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$10,000 fine for any tourist feeding this Aussie wildlife

April 29, 2019 Headline News No Comments Email Email

If you meet a dingo, DO NOT RUN! That’s the word from Queensland, which after yet another hair-raising scare on Fraser Island, has rushed through a new, beefed-up maximum fine to deter people from feeding the Australian wild dogs.

The fine will apply to people who feed dingoes on Queensland’s famous island, the world’s largest sand isle. It was imposed after a shocking incident in which a dingo crept into a campervan and dragged a 14-month-old boy from his bed by his head, fracturing his skull.

The boy’s father jumped from his bed, hearing his son’s screams, and fought the wild dog off.

Experts believe dingoes on the island are losing their fear of humans because people are feeding them. New rules introduced on Friday will see the minimum fines for intentionally feeding or disturbing dingoes increase from AUD 391 to AUD 2088, while the maximum fine will double from AUD 5222 per offence to AUD 10,444.

The island will establish more fenced camping sites to separate dingoes and tourists and will begin a major education campaign run to help improve visitor safety.

The dingo attack on the infant came after the mysterious drowning of two Japanese schoolboys in a placid lake on the island just a few weeks ago; yet another strange incident on an island which has been known for its spine-tingling history ever since Captain Fraser, after whom the island is named, was speared to death. See: Locals shocked and baffled by tourist deaths on Fraser Island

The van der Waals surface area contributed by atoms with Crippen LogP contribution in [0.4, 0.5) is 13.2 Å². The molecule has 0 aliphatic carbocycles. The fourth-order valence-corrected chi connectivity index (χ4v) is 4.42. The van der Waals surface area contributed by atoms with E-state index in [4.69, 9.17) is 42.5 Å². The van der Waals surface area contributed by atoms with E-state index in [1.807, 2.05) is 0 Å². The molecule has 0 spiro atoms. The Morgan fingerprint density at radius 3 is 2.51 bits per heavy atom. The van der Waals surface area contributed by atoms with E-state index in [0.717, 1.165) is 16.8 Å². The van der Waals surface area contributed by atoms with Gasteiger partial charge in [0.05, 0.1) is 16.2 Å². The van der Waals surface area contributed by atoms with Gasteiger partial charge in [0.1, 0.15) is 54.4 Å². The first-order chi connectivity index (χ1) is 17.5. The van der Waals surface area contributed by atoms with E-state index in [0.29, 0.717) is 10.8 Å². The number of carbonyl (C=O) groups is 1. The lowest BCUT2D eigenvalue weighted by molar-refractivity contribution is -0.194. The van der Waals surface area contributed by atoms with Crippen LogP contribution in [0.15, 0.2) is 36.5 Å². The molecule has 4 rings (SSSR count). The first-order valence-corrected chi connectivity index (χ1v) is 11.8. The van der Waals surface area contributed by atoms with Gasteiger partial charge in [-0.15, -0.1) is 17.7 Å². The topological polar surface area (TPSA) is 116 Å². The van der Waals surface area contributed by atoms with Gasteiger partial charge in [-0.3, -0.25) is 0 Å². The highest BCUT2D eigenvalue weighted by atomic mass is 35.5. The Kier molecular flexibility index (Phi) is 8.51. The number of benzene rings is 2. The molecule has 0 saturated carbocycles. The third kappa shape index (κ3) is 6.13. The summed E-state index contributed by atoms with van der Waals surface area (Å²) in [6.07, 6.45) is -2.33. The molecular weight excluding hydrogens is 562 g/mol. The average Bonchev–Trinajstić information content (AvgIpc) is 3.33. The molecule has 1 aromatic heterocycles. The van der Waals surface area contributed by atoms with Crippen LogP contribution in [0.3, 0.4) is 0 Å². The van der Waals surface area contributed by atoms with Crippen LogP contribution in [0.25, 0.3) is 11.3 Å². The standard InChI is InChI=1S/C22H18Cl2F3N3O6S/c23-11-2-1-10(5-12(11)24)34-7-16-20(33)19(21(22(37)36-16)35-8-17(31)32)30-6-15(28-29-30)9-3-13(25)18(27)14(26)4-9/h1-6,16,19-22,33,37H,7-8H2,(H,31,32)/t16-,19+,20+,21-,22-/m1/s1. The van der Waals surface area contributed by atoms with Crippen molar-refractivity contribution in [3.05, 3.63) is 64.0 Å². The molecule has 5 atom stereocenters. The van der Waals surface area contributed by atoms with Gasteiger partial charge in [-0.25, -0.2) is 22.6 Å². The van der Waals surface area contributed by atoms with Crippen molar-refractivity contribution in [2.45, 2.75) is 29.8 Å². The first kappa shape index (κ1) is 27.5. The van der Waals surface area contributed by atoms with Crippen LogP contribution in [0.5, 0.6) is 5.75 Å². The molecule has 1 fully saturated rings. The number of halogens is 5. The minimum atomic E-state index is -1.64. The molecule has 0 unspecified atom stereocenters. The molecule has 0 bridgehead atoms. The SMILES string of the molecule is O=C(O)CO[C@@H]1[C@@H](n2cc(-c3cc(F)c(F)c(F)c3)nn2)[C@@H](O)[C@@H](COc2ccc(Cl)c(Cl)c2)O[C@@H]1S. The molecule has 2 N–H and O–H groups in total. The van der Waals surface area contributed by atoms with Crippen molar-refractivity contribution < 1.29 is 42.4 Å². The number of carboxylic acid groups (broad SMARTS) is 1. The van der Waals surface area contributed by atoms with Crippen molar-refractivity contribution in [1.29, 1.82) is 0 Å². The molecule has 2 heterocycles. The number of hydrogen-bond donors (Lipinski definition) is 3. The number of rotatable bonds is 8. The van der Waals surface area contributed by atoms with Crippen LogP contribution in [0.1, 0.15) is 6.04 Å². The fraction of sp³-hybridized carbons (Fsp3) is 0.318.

Fraser Island dingo

Some suggest the island should revert permanently to its original Aboriginal name, K’gari.

“People need to be aware that feeding dingoes can have significant and serious consequences,” Queensland’s Environment Minister Leeanne Enoch (who already calls the island K’gari) said on Friday.

“Rangers and Traditional custodians do a great job in informing visitors to be dingo-safe.

“Increasing fines for those who deliberately disturb dingoes or feed them sends a very clear message about how dangerous the practice is.”

Over the school holiday period, rangers and traditional custodians visited more than 215 campsites to reinforce safety messaging.

“Six fines were issued to people over the Easter weekend, under the existing fine structure, for not properly securing food,” Enoch said.

“We want to ensure visitors and dingoes can co-exist on K’gari.

“The management of dingoes on K’gari is complex, and the Government and the Butchulla Aboriginal Corporation are committed to supporting a sustainable and healthy dingo population, while minimising the risks to human safety and dingo welfare.”

Leeanne Enoch

Visitors to Fraser Island are reminded to be dingo safe at all times:

  • Always stay close (within arm’s reach) of children and young teenagers
  • Always walk in groups
  • Camp in fenced areas where possible
  • Do not run. Running or jogging can trigger a negative dingo interaction
  • Never feed dingoes
  • Lock up food stores and iceboxes (even on a boat)
  • Never store food or food containers in tents, and
  • Secure all rubbish, fish and bait.

Written by Peter Needham

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